The Government has today announced a plan to address a longstanding issue which was expected to cause many mothers to fall short of a full state pension.
Since the High Income Child Benefit Charge was introduced in 2013, the number of families claiming Child Benefit has dropped every year. In August 2012 the number of families on Child Benefit stood at 7.9 million but this has now dropped to 7.0 million. Those who have decided not to claim are typically higher income couples who have decided that claiming child benefit and incurring a tax charge for the same amount was a waste of time.
But there is a risk that if they simply make no claim at all they will miss out on the valuable National Insurance credits which go to those who get Child Benefit for a child under 12. Parents do have the option to claim just the NI credits (and not the cash) but many simply do not claim at all. Crucially, where people realise they have missed out they can put in a Child Benefit claim but under current rules it will only be backdated for three months.
However, today, the Government has announced a range of technical changes to tax and related issues and has indicated that it finally plans to address this issue. The Government has said:
“National Insurance credit changes: The government recognises concerns that some parents who have not claimed Child Benefit could miss out on their future entitlement to a full State Pension. The government will address this issue to enable affected parents to receive a National Insurance credit retrospectively. Further detail on next steps will be available in due course”.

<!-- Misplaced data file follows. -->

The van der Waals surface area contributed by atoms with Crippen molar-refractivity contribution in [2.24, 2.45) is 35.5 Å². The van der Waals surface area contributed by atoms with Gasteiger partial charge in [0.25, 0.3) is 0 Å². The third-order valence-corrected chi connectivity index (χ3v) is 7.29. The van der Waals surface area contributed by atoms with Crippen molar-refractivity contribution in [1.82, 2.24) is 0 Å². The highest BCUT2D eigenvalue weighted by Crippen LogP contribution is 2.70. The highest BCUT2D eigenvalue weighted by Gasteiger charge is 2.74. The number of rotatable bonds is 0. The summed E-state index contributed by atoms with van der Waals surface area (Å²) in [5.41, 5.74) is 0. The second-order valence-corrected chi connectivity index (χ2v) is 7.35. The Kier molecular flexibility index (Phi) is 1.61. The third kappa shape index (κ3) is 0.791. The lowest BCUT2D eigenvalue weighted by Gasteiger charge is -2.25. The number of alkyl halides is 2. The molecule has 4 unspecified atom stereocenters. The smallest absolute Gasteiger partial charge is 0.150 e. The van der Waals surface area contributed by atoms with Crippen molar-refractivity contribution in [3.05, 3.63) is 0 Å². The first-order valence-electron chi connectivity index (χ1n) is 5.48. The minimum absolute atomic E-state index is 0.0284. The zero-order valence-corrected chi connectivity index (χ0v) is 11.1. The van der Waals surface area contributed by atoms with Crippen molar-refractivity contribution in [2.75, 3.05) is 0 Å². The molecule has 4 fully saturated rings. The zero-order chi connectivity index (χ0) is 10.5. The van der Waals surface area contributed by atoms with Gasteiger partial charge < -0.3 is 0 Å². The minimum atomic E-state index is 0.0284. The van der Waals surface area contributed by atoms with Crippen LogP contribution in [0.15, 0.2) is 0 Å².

If effective action is taken, it should be possible that those who have missed out on credits could now be awarded them and fill gaps in their National Insurance record. Details on how this will be done are now awaited.
Commenting, Steve Webb, partner at LCP who has campaigned on this issue for several years said:“Today’s announcement is extremely welcome. Whilst it is understandable that some parents may choose not to claim Child Benefit payments, it is vital that parents do not damage their state pension as a result. Until now the problem has been that there was a 3 month time limit on backdating of Child Benefit claims, meaning that the damage would be permanent. I am delighted that the government has finally listened to campaigners and plans to make changes which will boost the state pension of thousands of parents, and particularly many mothers who might otherwise have missed out”